Clean Power Plan Opponents Lean on Scalia in Briefs

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By Andrew Childers

Feb. 22 — Justice Antonin Scalia died before the U.S. Supreme Court had a chance to hear legal arguments against the Environmental Protection Agency's Clean Power Plan, but the rule's opponents leaned heavily on the late jurist's words when crafting arguments against the rule.

States and industry groups leading the legal fight against the Clean Power Plan (RIN 2060-AR33), which limits carbon dioxide emissions from the power sector in each state, repeatedly cited Scalia's prior warning to the EPA about seeking new regulatory powers from existing statutes without explicit authorization from Congress in briefs filed Feb. 19 in the U.S. Court of Appeals for the District of Columbia Circuit.

The EPA's rule subverts the clear statutory language of the Clean Air Act by regulating how utilities generate electricity rather than setting limits on their emissions and by setting standards for existing units that are more stringent than those for new power plants, upending decades of Clean Air Act regulation, states, utilities and industries opposed to the rule argued in the briefs (West Virginia v. EPA, D.C. Cir., No. 15-1363, briefs filed 2/19/16).

In a brief detailing core legal challenges to the Clean Power Plan, opponents keyed in on the way the EPA pushed utilities to reduce emissions through investments in new renewable generation or shifting load from coal-fired units to less polluting natural gas plants as examples of the agency stretching its authority under Section 111(d) of the Clean Air Act to pursue—in the administration's own words—a “more aggressive transformation in the domestic energy industry.”

Rule ‘Significant and Transformative.'

“The rule’s attempt to reorder the power grid is precisely the sort of significant and transformative assertion of authority that, under the Supreme Court’s decisions, requires ‘clear congressional authorization,' ” opponents of the rule said, quoting from Scalia's opinion in a 2014 decision that limited the scope of the EPA's greenhouse gas permitting requirements (Util. Air Regulatory Grp. v. EPA, 134 S. Ct. 2427, 2014 BL 172973, 78 ERC 1585 (2014)).

The Clean Power Plan's emphasis on generation shifting and new renewable generation oversteps authorities reserved for states under the Federal Power Act, opponents argued.

“Nevertheless, EPA seeks to usurp these important traditional state police powers,” opponents of the rule said. “Until now, the states have determined for themselves the extent to which they should (or should not) mandate particular levels of renewable generation, balancing such generation’s benefits against other considerations, including the risks that energy dependent on weather events (such as wind speed, cloudiness, and snow cover) often pose to the grid’s reliability.”

The Clean Power Plan is being challenged by 27 states, as well as by several utility and industry groups. The Supreme Court stepped in Feb. 9 to stay implementation of the rule even before the D.C. Circuit heard oral arguments, which are scheduled for June 2 (West Virginia v. EPA, U.S., No. 15A773, 2/9/16). 

Scalia Cautioned Against New Authorities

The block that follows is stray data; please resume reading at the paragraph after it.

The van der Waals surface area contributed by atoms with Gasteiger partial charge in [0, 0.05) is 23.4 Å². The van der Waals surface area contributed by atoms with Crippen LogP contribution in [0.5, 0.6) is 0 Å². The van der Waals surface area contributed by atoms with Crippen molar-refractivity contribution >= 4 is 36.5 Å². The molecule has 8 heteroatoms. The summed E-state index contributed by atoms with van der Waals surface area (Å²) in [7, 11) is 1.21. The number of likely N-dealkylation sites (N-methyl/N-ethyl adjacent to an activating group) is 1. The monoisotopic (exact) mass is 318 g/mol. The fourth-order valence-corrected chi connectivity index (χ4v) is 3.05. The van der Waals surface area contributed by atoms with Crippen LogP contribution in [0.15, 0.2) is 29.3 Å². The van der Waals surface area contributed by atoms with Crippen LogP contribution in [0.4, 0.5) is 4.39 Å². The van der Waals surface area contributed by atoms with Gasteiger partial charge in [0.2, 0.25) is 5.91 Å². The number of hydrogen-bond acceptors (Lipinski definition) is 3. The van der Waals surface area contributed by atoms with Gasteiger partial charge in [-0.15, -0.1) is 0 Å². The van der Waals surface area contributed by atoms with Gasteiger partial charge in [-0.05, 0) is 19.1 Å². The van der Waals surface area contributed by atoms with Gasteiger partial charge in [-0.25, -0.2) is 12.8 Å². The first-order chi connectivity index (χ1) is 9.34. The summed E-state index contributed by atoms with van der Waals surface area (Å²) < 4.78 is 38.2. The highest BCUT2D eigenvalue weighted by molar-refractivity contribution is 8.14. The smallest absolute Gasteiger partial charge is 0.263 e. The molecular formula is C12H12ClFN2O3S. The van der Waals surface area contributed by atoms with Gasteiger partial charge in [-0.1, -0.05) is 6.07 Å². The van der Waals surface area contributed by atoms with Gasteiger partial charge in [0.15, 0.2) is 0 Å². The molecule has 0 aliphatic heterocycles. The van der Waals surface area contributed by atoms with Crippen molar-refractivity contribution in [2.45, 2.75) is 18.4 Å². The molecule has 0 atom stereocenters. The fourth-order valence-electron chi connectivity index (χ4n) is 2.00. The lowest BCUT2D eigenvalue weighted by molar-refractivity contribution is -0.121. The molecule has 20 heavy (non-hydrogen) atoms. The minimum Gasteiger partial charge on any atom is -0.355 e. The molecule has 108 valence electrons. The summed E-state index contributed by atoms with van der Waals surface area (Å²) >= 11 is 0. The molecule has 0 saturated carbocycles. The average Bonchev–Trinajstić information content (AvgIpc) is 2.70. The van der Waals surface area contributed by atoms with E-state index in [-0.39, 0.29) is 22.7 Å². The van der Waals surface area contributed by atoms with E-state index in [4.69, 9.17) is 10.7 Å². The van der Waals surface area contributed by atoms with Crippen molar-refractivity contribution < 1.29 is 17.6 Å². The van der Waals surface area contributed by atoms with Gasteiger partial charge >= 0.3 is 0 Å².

In Util. Air Regulatory Grp. v. EPA, Scalia cautioned the EPA that “[w]hen an agency claims to discover in a long-extant statute an unheralded power to regulate ‘a significant portion of the American economy' ... we typically greet its announcement with a measure of skepticism.” Opponents of the Clean Power Plan in their opening briefs argue that is exactly what the agency is attempting to do with its authority under Section 111(d) of the Clean Air Act.

Section 111(d) requires the EPA to set “standards of performance for any existing source for any air pollutant” being regulated, but opponents of the Clean Power Plan argue that building new, cleaner generation or shifting to existing natural gas-fired units does not constitute setting a performance standard for the power industry.

“Requiring an owner or operator of a fossil fuel-fired source to construct, or to subsidize generation at, other facilities, as the rule does, is not a standard ‘for' that source at all,” they argued.

While the act requires the EPA to determine the “best system of emission reduction,” opponents of the Clean Power Plan argue that is limited to the types of pollution controls that can be implemented at individual power plants and cannot be broadly applied to the entire power sector in each state.

“This reading of Section 111(d) to permit standards based on ‘generation shifting' is unambiguously foreclosed by the language of the statute, established case law and nearly a half century of consistent administrative practice,” the states and utilities said.

Useful Life of Regulated Plants

Setting standards based on the entire power sector rather than individually regulated units also violates the Clean Air Act's requirement that states be allowed to take into consideration the remaining useful life of the regulated power plants, the opponents argued. By contrast, the new source performances standards the EPA issued for new and modified power plants under Section 111(b), which must be in place before it can regulate existing units under Section 111(d), set carbon dioxide emissions limits for individual facilities.

“[I]n EPA’s parallel rulemaking to establish standards of performance for new units under section 111(b), EPA determined that it could not read the term ‘best system of emission reduction' in section 111(a)(1) to set standards of performance based on shifts in generation from new plants to other sources with lower emissions but would consider only reductions that those plants could themselves achieve,” the opponents argued.

The Clean Power Plan also stands the Clean Air Act on its head by setting standards for existing power plants that are effectively more stringent than those for new and modified units, upending decades of agency practice, the opponents said.